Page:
No Free Rein to Bill Whatever You Want
Written by Editor   
Thursday, June 05, 2014 07:22 AM

And in the category of "you can't blame the chiropractors for that"… "The challenge that CMS is trying to figure out is what is the best way to get at this. This is not just free rein to bill whatever you want."

Medicare spent $6.7 billion too much for office visits and other patient evaluations in 2010, according to a new report from the inspector general of the U.S. Department of Health and Human Services.   The inspector general's report estimates that overpayments account for 21 percent of the $32.3 billion spent on evaluation and management (E&M) services in 2010. The E&M category includes office visits, emergency room assessments and inpatient hospital evaluations.

This is the second time that the inspector general has singled out this area for more scrutiny. In 2012, the watchdog said physicians had increasingly billed Medicare for more intense -- and more expensive -- office visits over time.  "The natural question that comes out of this is: are these physicians billing appropriately?  But in its reply to the findings, the Centers for Medicare and Medicaid Services, which runs Medicare, said it doesn't plan to review the billings of doctors who almost always charge for the most-expensive visits because it isn't cost effective to do so.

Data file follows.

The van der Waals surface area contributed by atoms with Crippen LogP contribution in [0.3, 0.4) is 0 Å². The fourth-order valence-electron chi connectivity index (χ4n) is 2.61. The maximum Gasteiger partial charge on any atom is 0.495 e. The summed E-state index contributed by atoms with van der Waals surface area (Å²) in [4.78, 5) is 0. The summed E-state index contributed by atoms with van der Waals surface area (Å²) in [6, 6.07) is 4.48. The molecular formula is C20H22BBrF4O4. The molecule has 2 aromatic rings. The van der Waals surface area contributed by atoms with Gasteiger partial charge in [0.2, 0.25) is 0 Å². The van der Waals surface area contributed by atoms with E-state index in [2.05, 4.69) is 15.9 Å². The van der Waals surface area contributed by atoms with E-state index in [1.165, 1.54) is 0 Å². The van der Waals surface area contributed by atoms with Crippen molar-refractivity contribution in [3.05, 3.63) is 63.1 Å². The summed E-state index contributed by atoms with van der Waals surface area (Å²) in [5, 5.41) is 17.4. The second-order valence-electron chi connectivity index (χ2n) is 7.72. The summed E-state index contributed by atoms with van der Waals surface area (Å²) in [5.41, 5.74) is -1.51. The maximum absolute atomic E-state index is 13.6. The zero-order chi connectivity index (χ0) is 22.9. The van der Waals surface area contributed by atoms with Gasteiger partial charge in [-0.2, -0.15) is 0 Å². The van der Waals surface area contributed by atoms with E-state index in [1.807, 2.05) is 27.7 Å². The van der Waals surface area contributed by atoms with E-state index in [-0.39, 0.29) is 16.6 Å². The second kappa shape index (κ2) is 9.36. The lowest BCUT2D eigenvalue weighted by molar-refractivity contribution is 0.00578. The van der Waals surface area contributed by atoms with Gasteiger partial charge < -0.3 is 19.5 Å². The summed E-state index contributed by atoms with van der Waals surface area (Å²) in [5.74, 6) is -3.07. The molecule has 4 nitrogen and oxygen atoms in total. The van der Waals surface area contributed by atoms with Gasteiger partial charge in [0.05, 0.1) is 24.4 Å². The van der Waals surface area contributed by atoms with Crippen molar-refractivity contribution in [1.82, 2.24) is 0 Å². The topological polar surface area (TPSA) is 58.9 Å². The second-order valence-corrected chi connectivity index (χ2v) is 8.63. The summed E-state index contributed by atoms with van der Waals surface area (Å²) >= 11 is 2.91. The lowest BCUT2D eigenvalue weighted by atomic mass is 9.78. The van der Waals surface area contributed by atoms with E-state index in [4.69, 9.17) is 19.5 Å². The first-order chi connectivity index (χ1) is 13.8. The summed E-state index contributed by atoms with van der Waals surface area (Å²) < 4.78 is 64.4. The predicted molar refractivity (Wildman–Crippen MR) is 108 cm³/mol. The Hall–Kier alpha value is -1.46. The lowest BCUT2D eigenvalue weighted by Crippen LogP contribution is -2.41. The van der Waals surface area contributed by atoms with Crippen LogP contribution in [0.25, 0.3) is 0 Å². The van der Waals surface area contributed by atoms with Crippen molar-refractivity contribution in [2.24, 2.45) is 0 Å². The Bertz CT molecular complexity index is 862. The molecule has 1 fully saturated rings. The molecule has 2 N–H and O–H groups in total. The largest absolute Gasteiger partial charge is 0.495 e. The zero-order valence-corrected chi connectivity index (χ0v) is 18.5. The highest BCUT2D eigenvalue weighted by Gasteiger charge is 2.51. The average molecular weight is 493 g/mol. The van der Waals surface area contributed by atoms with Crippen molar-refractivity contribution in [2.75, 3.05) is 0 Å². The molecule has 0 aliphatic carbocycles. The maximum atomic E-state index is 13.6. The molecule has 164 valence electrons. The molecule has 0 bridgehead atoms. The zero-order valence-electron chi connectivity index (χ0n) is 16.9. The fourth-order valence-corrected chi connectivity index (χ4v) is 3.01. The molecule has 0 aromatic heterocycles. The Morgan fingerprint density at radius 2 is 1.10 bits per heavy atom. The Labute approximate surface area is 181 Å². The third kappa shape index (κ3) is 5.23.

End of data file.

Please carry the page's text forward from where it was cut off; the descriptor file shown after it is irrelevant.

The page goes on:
Overall, more than half of the claims were billed at the wrong rate or lacked documentation to justify the service. Sometimes physicians billed for a lower-cost service than the one they delivered, but more often they billed for a higher-cost one.

In its report, the inspector general's office recommended that CMS educate doctors about proper billing practices.  It also suggested that Medicare pursue doctors who consistently billed for higher-level services than they actually delivered, a practice known as upcoding.

While CMS agreed with the need for education, it disagreed with the recommendation to review the physicians' billings. It said one of its contractors recently reviewed 5,200 medical claims of high-coding physicians and the process cost more money than it caught in overpayments.

"The challenge that CMS is trying to figure out is what is the best way to get at this. This is not just free rein to bill whatever you want."

Source:  http://www.medpagetoday.com/PublicHealthPolicy/Medicare/46041